My-main-man Chris and my-other-main-man Sean go to a BJJ club periodically (and by “periodically,” I mean anything between twice a week and once a month), and oft-times, as we sit discussing worldly matters in our common-room, a moment will arise in which it is absolutely mandatory that the two of them teach me how to be successfully humiliated via Brazilian ju-jtsu.

This is kind of what it looks like.

BJJ largely involves “sparring” on the ground, which looks strikingly similar to something one might find on Animal Planet or the sketchier areas of the internet. However, as I learned recently, utilizing the ground as a leverage-point gives an experienced sparrer a tremendous advantage over his opponent. Go figure.



Deceptively difficult.

Bite-The-Bag is a game we’ve played several times in the common room.  The premise is simple; each player gets three tries to pick up a brown paper bag.  The catch: You must pick up the bag with your teeth, and you must be standing on one foot.  The complication, naturally, complicates matters — each player winds up hopping around trying to avoid putting down a hand or a foot as they strategize methods of attack on the paper bag.  After everyone has either succeeded or failed in biting the bag, the top of the bag is folded down one cuff, and the next round begins.  Trust me, it’s more fun than it sounds.



I have no idea what to call this game, but since Chris introduced it to the floor, it’s called “Chris’s Game” to you (feel free to comment with the actual name).  Chris’s Game is played much like a homebrew version of Taboo, wherein each player writes down two nouns on a card and adds them to a deck.  Then, each player picks a partner.  Each person is then given one minute to get their partner to guess as many of the cards out loud as possible.  If the partner guesses the card, the two can add it to their own deck.  This takes place over three rounds (with the same cards):

  1. The partner can say anything other than what’s on the card.
  2. The partner can only act out what’s on the card — no talking!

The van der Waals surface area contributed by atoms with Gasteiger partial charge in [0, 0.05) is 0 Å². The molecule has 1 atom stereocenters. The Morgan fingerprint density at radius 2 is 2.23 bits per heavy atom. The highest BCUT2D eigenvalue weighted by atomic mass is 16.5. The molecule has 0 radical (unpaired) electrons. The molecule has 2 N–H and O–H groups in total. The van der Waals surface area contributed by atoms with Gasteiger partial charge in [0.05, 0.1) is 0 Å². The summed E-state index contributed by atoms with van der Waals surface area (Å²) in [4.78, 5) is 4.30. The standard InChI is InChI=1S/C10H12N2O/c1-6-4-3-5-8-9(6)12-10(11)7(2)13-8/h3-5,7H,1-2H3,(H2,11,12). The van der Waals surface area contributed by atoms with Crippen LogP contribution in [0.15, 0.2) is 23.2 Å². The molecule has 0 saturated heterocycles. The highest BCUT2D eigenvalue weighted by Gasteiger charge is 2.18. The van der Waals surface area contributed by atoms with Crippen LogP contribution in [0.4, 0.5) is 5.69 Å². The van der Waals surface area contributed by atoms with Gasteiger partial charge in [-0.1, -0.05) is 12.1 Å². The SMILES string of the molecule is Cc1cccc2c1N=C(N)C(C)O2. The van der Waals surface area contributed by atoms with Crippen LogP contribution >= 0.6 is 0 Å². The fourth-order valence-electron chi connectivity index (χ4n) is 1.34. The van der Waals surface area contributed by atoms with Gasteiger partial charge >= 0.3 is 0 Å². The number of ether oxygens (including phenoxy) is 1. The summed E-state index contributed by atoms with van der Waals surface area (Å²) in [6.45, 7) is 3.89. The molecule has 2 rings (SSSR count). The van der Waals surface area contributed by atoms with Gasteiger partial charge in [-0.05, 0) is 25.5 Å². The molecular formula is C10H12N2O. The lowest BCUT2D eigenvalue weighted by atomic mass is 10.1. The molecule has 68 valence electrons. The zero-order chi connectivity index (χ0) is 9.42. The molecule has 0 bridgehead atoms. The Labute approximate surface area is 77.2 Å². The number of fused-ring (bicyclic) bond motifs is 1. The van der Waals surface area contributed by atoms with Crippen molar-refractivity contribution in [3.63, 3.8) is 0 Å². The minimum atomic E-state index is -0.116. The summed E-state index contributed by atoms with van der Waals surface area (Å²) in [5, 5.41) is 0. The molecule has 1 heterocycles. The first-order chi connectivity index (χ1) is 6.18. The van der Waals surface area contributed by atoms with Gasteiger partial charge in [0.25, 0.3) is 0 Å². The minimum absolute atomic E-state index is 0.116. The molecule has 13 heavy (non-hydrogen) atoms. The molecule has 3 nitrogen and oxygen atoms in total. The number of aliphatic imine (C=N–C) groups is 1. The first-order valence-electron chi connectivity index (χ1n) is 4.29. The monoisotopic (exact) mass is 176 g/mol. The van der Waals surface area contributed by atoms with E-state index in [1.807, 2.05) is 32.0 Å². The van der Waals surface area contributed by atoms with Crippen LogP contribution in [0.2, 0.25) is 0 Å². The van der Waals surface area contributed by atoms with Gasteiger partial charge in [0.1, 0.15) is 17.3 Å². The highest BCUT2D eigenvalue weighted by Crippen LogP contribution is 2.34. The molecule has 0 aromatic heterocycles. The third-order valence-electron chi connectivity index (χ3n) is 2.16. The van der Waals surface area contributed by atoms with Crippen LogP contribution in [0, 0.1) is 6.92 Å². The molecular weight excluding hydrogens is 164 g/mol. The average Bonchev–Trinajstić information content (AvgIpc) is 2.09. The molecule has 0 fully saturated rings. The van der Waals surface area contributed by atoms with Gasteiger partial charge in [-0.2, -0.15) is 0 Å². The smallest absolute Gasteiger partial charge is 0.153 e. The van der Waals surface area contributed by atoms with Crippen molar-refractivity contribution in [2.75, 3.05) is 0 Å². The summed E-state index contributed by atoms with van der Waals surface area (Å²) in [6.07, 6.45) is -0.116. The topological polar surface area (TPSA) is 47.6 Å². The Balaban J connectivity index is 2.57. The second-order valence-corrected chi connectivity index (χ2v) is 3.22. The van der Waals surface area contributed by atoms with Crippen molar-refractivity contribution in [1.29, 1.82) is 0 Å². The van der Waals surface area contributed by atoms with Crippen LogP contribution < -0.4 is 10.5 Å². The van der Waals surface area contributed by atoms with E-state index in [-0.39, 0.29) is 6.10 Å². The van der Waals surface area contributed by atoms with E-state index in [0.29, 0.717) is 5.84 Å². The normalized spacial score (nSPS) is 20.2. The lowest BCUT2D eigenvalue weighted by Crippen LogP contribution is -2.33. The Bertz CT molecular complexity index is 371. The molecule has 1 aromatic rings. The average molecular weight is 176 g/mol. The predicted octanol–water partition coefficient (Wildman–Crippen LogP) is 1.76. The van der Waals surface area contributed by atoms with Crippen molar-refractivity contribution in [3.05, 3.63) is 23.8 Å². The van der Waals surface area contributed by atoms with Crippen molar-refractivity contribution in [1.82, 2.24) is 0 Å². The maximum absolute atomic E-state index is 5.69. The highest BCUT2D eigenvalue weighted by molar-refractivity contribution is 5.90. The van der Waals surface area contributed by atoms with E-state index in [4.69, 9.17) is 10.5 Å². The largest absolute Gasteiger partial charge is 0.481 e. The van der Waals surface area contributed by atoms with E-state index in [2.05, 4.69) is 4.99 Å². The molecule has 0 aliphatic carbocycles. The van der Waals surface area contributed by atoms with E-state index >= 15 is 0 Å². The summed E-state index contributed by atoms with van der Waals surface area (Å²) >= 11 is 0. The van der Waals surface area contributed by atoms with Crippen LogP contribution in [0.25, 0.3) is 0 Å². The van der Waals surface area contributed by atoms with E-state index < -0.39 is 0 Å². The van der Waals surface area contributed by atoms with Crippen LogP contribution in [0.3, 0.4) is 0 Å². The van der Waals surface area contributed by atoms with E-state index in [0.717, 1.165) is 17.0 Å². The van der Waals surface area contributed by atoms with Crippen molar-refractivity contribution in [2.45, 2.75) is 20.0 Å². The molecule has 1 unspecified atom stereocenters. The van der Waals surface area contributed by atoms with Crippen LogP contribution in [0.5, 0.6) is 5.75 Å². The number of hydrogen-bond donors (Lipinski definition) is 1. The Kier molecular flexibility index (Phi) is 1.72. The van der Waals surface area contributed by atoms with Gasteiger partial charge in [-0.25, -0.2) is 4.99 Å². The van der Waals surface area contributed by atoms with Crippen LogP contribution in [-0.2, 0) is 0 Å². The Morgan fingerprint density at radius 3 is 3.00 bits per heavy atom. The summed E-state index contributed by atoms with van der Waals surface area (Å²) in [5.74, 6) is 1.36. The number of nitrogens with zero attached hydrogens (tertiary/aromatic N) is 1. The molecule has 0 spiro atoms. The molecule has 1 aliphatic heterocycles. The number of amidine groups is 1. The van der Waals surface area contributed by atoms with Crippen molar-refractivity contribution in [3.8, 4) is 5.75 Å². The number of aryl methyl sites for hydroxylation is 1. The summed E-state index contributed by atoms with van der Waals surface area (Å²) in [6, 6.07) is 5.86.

3. The partner gets one word and one word only — no other information!

Though the game seems easy enough, it accelerates quickly, because by the third round, everyone has heard all of the cards guessed twice before and so there are interesting word-associations made.

During one particularly awesome instance of this game, my one-word suggestions for my partner included “toast” (to guess “honey badger”) — among others.  If it seems confusing, ask me next year when you matriculate here.



When we were ‘stormed-in’ during the monster that was Hurricane Sandy, we took full advantage of the fact that, between everyone on the floor, we had over a terabyte’s worth of movies.  If you’ve not watched Primer, I highly suggest you do so.



What can I say. We’re all ninjas.

[ movie removed ]



Heh. Yeah right.

How To Productivity When Everything Is Sucks

It is said that the best way to get something done is to assign it to the busiest person you know.  While this is generally true, it’s also a horrible thing to do. Don’t do this.

It can often seem very difficult to juggle the million-and-a-half things on your to-do list, no matter if you’re in college, high school, or wherever else it is that this statement would apply readily to.  But there are easy ways to make the workload seem less serious. And I’m going to share some of my tricks for productivity, because I’m just that great of a guy.


…and while to-do lists are generally a good format, you might prefer to go with a different method of to-do-keeping.  A study performed by DARPA in 20041 noticed that only about 14% of the surveyed population used a list in its purest form. Others used online calendars, PDAs, sticky-notes, etc.  However, the to-do lists were one of the best methods — that is, a higher percentage of listed to-do’s got done after a week than, say, sticky-noted to-do’s.  The important thing is, it works for you.

Now you know my secret. Use it wisely.

My pesonal favorite for task organization is Google Calendar. If you enable the Tasks feature, you can schedule check-off’able tasks for certain days.  This is useful in that it allows you to prioritize your list in terms of chronological urgency, while still giving you a visual list-style dealio.  It also lets you nest tasks, so you can make tasks part of other tasks. Lovely.

"Take a shower." Check.

Your to-do list is going to be huge, because you’re a busy [fellow | gal] and there’s a lot on your plate.  So fluff it up a bit with easy stuff so you can check some points off early.  I know, I know… It seems stupid, but it feels good and it gets you on the right track for productivity.

Add things that you were going to do anyway. Hey, you were going to do your homework anyway, right? Well, you were going to eat breakfast anyway too. Get some nice crossed-out lines on that list straight away. No one is going to judge.

In the words of the great comedian Brian Regan,

  • Eat a bowl of apple jacks
  • Take a nap
  • Do work

Make your list exhaustive, and make it the place where you keep all the things you need to do.  That way, when the list is done, you don’t have to wonder, “did I have something else I needed to do…?” As you get more work, add it to the list. And as you finish, check it off.